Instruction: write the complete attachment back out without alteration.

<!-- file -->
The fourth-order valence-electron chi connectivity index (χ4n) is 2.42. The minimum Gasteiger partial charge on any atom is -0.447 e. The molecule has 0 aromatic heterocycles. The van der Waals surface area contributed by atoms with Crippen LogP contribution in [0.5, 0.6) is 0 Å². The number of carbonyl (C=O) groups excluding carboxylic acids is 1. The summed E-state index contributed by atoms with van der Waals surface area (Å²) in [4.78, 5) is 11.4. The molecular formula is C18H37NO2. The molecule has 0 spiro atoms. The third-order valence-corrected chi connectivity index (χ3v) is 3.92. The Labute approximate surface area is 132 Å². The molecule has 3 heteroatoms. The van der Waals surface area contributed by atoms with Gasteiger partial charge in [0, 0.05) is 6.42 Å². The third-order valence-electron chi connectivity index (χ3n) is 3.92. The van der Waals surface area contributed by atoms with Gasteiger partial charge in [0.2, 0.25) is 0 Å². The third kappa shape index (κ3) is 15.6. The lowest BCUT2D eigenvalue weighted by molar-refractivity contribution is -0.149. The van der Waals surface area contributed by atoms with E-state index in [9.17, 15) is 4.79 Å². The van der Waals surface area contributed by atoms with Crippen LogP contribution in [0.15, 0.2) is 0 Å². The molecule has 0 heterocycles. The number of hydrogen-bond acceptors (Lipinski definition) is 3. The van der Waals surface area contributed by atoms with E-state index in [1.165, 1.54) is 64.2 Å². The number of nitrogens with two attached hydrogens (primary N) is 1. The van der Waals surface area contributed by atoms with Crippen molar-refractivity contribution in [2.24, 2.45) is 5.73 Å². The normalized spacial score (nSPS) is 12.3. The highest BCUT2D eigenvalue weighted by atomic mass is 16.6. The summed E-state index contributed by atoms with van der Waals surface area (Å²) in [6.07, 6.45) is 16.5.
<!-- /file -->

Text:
The fourth-order valence-electron chi connectivity index (χ4n) is 2.42. The minimum Gasteiger partial charge on any atom is -0.447 e. The molecule has 0 aromatic heterocycles. The van der Waals surface area contributed by atoms with Crippen LogP contribution in [0.5, 0.6) is 0 Å². The number of carbonyl (C=O) groups excluding carboxylic acids is 1. The summed E-state index contributed by atoms with van der Waals surface area (Å²) in [4.78, 5) is 11.4. The molecular formula is C18H37NO2. The molecule has 0 spiro atoms. The third-order valence-corrected chi connectivity index (χ3v) is 3.92. The Labute approximate surface area is 132 Å². The molecule has 3 heteroatoms. The van der Waals surface area contributed by atoms with Gasteiger partial charge in [0, 0.05) is 6.42 Å². The third-order valence-electron chi connectivity index (χ3n) is 3.92. The van der Waals surface area contributed by atoms with Gasteiger partial charge in [0.2, 0.25) is 0 Å². The third kappa shape index (κ3) is 15.6. The lowest BCUT2D eigenvalue weighted by molar-refractivity contribution is -0.149. The van der Waals surface area contributed by atoms with E-state index in [9.17, 15) is 4.79 Å². The van der Waals surface area contributed by atoms with Crippen LogP contribution in [0.15, 0.2) is 0 Å². The molecule has 0 heterocycles. The number of hydrogen-bond acceptors (Lipinski definition) is 3. The van der Waals surface area contributed by atoms with E-state index in [1.165, 1.54) is 64.2 Å². The number of nitrogens with two attached hydrogens (primary N) is 1. The van der Waals surface area contributed by atoms with Crippen molar-refractivity contribution in [2.24, 2.45) is 5.73 Å². The normalized spacial score (nSPS) is 12.3. The highest BCUT2D eigenvalue weighted by atomic mass is 16.6. The summed E-state index contributed by atoms with van der Waals surface area (Å²) in [6.07, 6.45) is 16.5.